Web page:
Under Texas law interest began accruing at a 6% annual rate one year from the date the state issued testamentary letters to Turner. She funded the bequest on October 19, 1999, in the amount of $11,052,055, including interest. On September 13, 2000, Turner filed a refund claim seeking $450,108 based on an estate tax deduction of $1,052,055 in statutory interest. The IRS rejected the claim, arguing the estate should deduct the interest on its income tax return.
Note: The deduction was worth more on the estate tax return than on the income tax return since, in 2000, the top estate tax rate was 55% while the top individual tax rate was only 39.6%.
Result. For the taxpayer. For an administrative expense to be deductible under IRC section 2053, it must be (a) incurred in the administration of the decedent’s estate, (b) actually and necessarily incurred and (c) allowable by the laws of the jurisdiction under which the estate is being administered. The IRS challenged Turner’s assertion that the estate had met the second criteria. The IRS argued Turner had enough information (for example, church publications) from Fowler Homes to fund the bequest at an earlier point in time, and therefore, the interest paid was not “actually and necessarily incurred.”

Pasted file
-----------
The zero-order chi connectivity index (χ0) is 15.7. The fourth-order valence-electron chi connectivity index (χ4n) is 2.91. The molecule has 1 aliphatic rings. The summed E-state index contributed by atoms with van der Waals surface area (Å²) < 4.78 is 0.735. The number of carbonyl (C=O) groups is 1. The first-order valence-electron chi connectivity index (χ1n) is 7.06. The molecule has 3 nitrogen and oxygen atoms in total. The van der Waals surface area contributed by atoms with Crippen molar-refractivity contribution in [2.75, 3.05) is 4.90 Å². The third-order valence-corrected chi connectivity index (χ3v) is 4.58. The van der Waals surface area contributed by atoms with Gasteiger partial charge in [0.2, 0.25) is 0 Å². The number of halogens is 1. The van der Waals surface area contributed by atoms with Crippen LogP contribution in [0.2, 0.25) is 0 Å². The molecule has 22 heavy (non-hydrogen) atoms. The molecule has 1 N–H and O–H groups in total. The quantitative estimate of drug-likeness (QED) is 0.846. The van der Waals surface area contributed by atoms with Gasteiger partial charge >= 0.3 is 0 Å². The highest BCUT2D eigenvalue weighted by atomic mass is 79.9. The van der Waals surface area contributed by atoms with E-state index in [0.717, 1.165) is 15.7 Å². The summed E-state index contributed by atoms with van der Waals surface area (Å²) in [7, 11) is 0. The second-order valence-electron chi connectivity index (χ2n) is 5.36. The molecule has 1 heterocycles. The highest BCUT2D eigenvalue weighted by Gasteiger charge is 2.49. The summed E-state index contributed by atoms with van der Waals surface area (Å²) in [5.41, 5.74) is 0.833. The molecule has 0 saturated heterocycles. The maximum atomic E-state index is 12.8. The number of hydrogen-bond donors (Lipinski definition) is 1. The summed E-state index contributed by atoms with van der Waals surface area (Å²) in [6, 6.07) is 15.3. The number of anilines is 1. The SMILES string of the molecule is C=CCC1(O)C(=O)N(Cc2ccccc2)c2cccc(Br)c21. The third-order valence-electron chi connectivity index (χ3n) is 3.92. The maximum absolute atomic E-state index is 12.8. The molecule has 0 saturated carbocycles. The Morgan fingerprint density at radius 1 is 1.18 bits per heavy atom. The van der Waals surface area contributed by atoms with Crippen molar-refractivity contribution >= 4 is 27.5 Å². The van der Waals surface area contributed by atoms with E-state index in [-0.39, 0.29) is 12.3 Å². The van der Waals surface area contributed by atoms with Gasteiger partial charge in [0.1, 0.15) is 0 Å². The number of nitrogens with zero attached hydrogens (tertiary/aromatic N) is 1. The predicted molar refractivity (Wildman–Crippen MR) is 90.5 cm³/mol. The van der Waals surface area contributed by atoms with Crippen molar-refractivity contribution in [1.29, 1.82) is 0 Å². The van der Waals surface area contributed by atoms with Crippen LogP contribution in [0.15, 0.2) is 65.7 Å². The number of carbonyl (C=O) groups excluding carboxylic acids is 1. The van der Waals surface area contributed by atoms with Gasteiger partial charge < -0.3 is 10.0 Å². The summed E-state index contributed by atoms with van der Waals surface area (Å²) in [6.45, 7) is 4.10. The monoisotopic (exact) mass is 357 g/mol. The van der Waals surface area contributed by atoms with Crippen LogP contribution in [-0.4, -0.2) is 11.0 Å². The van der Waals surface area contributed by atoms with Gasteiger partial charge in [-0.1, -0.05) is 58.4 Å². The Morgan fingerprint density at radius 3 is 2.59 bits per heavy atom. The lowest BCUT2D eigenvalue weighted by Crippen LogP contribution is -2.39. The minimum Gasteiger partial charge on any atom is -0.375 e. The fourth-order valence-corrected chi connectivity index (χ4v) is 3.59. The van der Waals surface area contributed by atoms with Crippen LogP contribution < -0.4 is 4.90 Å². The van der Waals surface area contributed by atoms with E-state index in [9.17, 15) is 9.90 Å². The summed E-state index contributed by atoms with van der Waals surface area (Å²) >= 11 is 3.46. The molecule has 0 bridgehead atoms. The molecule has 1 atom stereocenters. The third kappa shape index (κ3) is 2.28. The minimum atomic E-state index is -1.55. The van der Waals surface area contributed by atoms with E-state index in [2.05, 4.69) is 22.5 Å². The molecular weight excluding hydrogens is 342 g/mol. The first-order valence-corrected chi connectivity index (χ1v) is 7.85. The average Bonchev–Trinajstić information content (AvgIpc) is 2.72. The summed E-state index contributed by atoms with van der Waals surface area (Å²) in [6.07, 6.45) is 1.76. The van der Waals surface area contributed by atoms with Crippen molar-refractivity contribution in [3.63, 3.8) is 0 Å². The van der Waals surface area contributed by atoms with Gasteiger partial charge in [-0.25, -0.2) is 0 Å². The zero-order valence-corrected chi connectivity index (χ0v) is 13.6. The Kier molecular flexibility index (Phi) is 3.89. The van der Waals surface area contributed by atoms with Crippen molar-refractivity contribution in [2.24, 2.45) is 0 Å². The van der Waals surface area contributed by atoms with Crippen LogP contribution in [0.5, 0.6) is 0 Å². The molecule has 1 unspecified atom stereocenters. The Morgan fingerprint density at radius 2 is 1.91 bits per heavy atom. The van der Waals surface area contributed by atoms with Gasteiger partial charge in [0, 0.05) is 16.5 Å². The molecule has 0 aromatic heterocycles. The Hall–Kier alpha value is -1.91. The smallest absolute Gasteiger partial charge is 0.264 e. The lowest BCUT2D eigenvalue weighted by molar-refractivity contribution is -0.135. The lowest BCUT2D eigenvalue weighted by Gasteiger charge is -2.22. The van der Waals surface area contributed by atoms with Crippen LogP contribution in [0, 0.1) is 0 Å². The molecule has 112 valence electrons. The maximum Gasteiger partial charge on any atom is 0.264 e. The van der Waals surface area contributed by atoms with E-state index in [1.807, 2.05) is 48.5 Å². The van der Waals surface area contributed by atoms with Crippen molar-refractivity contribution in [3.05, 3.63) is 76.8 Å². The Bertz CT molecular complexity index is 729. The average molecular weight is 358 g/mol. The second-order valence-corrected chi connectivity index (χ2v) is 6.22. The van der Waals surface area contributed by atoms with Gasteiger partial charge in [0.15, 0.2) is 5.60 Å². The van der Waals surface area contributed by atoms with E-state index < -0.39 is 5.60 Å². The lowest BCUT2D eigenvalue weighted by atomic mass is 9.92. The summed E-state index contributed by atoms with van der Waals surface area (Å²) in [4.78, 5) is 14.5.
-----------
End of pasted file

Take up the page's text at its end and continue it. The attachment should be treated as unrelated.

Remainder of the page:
The court disagreed, stating that given the size of the bequest and the explicit requirement in the decedent’s will that Fowler Homes be a charitable organization, Turner had “prudently determined” that the available information “was not reliable enough to permit funding of the bequest.”
This case illustrates that as long as an estate takes reasonable steps to fulfill and document a decedent’s instructions, IRS challenges should prove unsuccessful.
Estate of Sally C. Jackson v. United States, 306 FSupp2d 668, 93 AFTR2d 686.
Prepared by Michael H. Brown, CPA, PhD, assistant professor of accounting, Millikin University, Decatur, Illinois.